Selling old electronics needn't be a hassle if you want to make a little money. That sweet cash return can help subsidize your new device.
But if you want the absolute best price possible, shop around and compare deals. Here are a few ways to do that.
Before you start
- Make it appealing: Find the original box, chargers and manuals if you still have them. Do a factory reset and so the gadget looks like it's fresh out of the box. Clean devices like cameras and PCs so they look as good as new.
- Trade-in: As long as your device is in good working order, trading rather than selling directly can lead to bigger discounts, especially if you end up with gift cards that can offset the cost of a new device
- Time it right: When a new iPhone ($900 at Boost Mobile) is launched, the market is flooded with older-generation models. Work out release cycles for the product you're selling and try and time it so you are ahead of the curve. If in doubt, sell it sooner rather than later.
- Research what it's worth: Do a little online detective work before selling to determine how much you can get. On eBay, look for completed listings to get an idea of market price. Go to eBay Advanced Search and tick "Completed listings."
- Check the warranty: Potential buyers will want to know if the device is still covered under a warranty in case something goes wrong.
- Beware of scams: If a deal seems too good to be true, it might be. Keep a record of your transaction and read up on seller protection if using a direct sale method.
The best return is generally when you sell direct to another person rather than a compay. There are many sites and services you can turn to, including eBay, Craigslist, OfferUp and Amazon Marketplace.
Include lots of details about the condition of the item. Spend time taking photos of the actual item with close-ups of areas that might have received wear and tear, like the home button on phones, the trackpad on laptops or the shutter button on cameras.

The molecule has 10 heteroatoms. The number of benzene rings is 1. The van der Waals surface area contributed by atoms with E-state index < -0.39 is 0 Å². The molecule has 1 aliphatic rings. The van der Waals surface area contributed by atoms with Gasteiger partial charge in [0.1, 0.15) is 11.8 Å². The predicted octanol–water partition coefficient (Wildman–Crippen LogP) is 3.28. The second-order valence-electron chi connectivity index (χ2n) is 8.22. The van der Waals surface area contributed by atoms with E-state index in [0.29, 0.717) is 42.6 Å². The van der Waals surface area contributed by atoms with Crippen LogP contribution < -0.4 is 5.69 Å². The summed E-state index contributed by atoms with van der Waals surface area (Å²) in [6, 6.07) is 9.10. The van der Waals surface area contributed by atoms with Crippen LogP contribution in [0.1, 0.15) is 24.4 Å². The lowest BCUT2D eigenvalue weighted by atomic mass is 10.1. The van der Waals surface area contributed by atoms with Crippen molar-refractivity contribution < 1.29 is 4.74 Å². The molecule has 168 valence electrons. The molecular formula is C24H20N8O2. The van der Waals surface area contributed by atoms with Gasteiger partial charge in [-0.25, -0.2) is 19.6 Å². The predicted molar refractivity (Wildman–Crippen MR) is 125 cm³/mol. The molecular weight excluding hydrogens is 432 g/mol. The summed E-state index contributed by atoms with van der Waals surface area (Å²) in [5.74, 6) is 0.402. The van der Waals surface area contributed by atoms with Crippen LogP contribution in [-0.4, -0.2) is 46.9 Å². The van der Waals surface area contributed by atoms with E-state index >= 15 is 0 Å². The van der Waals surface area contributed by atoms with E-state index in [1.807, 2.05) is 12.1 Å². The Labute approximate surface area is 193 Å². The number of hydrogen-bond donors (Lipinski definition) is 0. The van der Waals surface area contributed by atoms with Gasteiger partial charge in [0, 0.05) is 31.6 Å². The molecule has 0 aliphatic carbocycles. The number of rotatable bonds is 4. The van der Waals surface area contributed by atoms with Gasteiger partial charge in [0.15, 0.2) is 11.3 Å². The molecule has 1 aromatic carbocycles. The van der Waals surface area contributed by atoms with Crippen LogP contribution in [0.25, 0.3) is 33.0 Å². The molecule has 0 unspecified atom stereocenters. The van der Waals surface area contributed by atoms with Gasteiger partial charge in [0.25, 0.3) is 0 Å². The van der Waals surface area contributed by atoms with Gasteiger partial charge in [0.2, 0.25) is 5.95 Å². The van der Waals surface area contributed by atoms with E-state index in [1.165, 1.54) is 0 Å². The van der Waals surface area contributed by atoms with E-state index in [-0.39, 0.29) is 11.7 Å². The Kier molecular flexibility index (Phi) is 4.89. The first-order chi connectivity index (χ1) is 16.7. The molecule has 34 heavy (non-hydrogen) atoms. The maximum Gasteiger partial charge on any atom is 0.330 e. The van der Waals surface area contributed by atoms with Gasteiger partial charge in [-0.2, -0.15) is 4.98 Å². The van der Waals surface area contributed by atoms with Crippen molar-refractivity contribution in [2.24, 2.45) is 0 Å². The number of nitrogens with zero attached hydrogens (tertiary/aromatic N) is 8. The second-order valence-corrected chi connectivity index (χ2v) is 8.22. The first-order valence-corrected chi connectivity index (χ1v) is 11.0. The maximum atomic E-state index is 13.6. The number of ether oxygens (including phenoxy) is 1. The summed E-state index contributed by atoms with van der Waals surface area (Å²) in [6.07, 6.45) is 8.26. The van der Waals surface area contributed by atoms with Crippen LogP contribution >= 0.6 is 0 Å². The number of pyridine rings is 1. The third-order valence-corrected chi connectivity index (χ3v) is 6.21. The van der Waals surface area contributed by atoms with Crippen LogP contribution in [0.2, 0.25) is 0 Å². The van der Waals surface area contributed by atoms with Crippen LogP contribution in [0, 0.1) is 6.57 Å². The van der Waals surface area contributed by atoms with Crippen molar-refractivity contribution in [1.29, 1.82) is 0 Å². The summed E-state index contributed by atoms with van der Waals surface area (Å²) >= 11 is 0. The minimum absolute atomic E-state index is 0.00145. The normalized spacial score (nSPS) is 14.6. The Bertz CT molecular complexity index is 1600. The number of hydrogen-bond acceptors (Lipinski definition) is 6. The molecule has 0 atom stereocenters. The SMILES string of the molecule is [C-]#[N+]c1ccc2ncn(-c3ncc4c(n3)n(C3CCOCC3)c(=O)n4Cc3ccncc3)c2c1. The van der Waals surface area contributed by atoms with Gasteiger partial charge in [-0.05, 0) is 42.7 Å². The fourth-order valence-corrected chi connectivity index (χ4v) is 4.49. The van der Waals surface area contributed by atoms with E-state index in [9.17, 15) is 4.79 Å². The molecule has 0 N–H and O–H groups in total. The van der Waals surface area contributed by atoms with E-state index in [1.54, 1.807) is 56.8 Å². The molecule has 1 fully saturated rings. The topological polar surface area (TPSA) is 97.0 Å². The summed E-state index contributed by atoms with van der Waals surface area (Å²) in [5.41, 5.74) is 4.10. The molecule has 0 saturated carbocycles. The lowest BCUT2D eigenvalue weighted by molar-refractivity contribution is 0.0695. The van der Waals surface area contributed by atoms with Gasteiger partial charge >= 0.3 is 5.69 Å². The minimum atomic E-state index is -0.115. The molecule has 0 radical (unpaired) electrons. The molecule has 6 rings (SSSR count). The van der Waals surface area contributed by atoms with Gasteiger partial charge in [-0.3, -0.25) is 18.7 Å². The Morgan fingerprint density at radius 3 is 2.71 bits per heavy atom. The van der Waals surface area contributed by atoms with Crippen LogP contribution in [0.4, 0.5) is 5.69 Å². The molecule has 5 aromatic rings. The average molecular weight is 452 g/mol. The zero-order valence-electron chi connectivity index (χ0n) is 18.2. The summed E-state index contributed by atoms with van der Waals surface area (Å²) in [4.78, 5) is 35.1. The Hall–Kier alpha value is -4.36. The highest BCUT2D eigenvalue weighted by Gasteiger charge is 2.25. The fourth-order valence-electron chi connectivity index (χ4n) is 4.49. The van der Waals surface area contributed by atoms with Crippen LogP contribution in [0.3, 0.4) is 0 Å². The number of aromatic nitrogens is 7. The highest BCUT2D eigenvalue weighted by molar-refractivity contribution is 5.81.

Also, make sure to keep an eye out for any seller, transaction or shipping fees that might reduce the final amount in your pocket.
To bypass the big players altogether, selling through your social network on sites like Facebook Marketplace can net big returns without extra fees.
Get an idea of how much your device may be worth by comparing prices based on device type and carrier (if applicable).
In Australia, Mobile Monster and Boomerang Buyback offer a similar service for mobile devices and general electronics. In the UK, some high street retailers such as Carphone Warehouse will buy back gadgets, otherwise Cash In Your Gadgets provides quotes before you sell.
Selling a phone? Here are.
Consider selling for components
In the case of desktop computers, some of the components inside may be worth more separately than as part of the entire case. If you're familiar with what's inside your PC, consider selling off items like graphics cards or motherboards separately to maximize the total resale value.
What's not worth your time
While the resale market for phones, PCs and tablets is strong, there are some items that might not be worth the hassle. Think inkjet printers, standalone GPS devices and old MP3 players. Consider donating these devices or recycling them if the effort to sell them is worth more than the return.
Update, Dec. 27, 2017: Originally published in December 2014, this article has been updated with additional comparison sites and information.